I need two responses of at least 150 words each for the below students discussions for this week. Also in the bold below are the questions the students at answering.
- Briefly list and explain the technology you will recommend using to setup the VPN.
- List the best practices you intend to use.
- Explain any potential threats and exploits, and what precautions will be taken to prevent them.
Briefly list and explain the technology you will recommend using to setup the VPN.
When setting up a VPN, now that we have the budget to do so, I would setup a hardware VPN. While a hardware VPN does not allow for scalability and it is more expensive, it has its own processor and all traffic will be routed through it, providing better protection and the processing power will be used by the VPN versus a separate software server that was setup. When considering the hardware VPN though it is crucial to determine what your network needs are, and if you are going to grow. Because there is no scalability with a hardware VPN, it is more financially beneficial to go bigger than to get what you think you need, just to have to upgrade it later which would in turn just be costing more money; plus the time to reconfigure the new VPN!
List the best practices you intend to use.
I would place the VPN in a DMZ. This would allow the web servers (if there were any) to have access to the internet without a VPN, but then the firewall would protect the VPN as well as the connections past the VPN into the corporate network.
Explain any potential threats and exploits, and what precautions will be taken to prevent them.
I think the biggest threat to the company are the users. Whether advertently or inadvertently, users cause the biggest threats to a network. Between checking personal emails, clicking on random attachments, clicking on random links, or visiting potentially dangerous websites, users are what bring in the threats and exploits. To combat this I would make sure that every employee gets a statement of understanding so they know what they can and can not do on the network, with consequences if they were to do what they are not allowed to do including a counseling making them resign the statement of understanding. To include this I would also have monthly or quarterly training that everyone must attend to review the policies as well as if there are any changes.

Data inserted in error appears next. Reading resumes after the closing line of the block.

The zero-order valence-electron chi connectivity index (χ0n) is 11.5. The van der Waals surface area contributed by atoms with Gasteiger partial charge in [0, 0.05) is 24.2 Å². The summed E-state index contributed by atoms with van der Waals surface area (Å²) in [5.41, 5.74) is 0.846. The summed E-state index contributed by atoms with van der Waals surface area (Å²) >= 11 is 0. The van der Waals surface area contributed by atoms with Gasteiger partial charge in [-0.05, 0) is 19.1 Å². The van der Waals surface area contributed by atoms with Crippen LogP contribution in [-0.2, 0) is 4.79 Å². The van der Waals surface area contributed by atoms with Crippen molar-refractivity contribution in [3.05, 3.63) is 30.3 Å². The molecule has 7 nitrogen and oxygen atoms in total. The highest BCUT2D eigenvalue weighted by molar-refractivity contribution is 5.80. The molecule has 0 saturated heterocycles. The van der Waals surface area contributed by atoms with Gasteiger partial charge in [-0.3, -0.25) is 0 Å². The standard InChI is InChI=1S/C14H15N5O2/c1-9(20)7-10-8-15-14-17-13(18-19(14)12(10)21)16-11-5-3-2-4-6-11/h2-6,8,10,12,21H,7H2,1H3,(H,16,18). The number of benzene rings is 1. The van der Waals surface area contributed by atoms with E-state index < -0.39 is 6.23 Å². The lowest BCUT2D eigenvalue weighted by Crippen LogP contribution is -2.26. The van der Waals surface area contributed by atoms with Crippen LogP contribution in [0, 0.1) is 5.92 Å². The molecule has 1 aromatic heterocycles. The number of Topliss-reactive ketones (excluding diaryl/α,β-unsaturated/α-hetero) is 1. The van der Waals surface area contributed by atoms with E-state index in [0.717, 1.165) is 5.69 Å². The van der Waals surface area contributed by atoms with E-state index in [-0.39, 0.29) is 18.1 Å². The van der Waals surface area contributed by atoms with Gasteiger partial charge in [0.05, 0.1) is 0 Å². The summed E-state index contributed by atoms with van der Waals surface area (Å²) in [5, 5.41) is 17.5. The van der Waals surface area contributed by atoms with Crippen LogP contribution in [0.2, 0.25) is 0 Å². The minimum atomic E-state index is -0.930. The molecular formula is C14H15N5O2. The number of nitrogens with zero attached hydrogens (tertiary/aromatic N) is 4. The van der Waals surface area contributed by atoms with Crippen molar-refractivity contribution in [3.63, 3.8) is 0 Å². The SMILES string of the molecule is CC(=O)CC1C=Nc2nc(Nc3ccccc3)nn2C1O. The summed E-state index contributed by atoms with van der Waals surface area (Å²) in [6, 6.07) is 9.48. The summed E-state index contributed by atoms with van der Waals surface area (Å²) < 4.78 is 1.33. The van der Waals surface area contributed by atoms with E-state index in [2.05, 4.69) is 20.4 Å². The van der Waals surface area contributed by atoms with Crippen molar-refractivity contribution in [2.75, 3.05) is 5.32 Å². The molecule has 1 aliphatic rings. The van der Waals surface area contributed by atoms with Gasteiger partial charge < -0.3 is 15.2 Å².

The following recommendations ensure VPNs are implemented with a focus on protecting Confidentiality, Integrity, and Availability.
According to Network Security, Firewalls, and VPNs by Michael Stewart, VPN deployments should include strong authentication, strong encryption, and the VPN should be protected by a firewall (Stewart, 2015) to protect against modern threats and exploits. The book states, strong authentication ensures only authorized clients connect to the VPN server while strong encryption protects from man-in-the-middle attacks and ensures confidentiality of data transmitted over the internet. Lastly, putting the VPN behind a firewall protects it from internet based attacks such as Distributed Denial-of-Service (DDoS) (Stewart, 2015).
For this reason, to protect against threats and exploits I recommend IPsec. According to the article, what is IPsec by Josh Lake, IPsec works by establishing an encrypted point-to-point connection between the VPN server and client. IPsec uses Security Associations (SAs) to establish the parameters and encryption algorithms of the tunnel. IPsec then uses Encapsulating Security Protocol (ESP) and Authentication headers (AH), to encrypt the payload (lake, 2019). The primary drawback of IPsec is it requires a VPN client to be installed on the client workstation. This is not a requirement on other implementations such as Secure Socket Layer (SSL).
Additionally, the VPN should be placed in a De-militarized zone (DMZ) configuration. This ensures the VPN is located behind the firewall and protected from internet attacks (Stewart, 2015).
Other implementations include point to point tunneling protocol (PPTP), Layer 2 Tunneling Protocol (L2TP), & Secure Socket Layer (SSL) for implementing VPN authentication and encryption.
Stewart, J. M. Network Security, Firewalls and VPNs. [VitalSource Bookshelf]. Retrieved from https://online.vitalsource.com/#/books/97812841077…
Lake, Josh (2019). What is IPsec and how does it work. Retrieved from https://www.comparitech.com/blog/information-security/ipsec-encryption/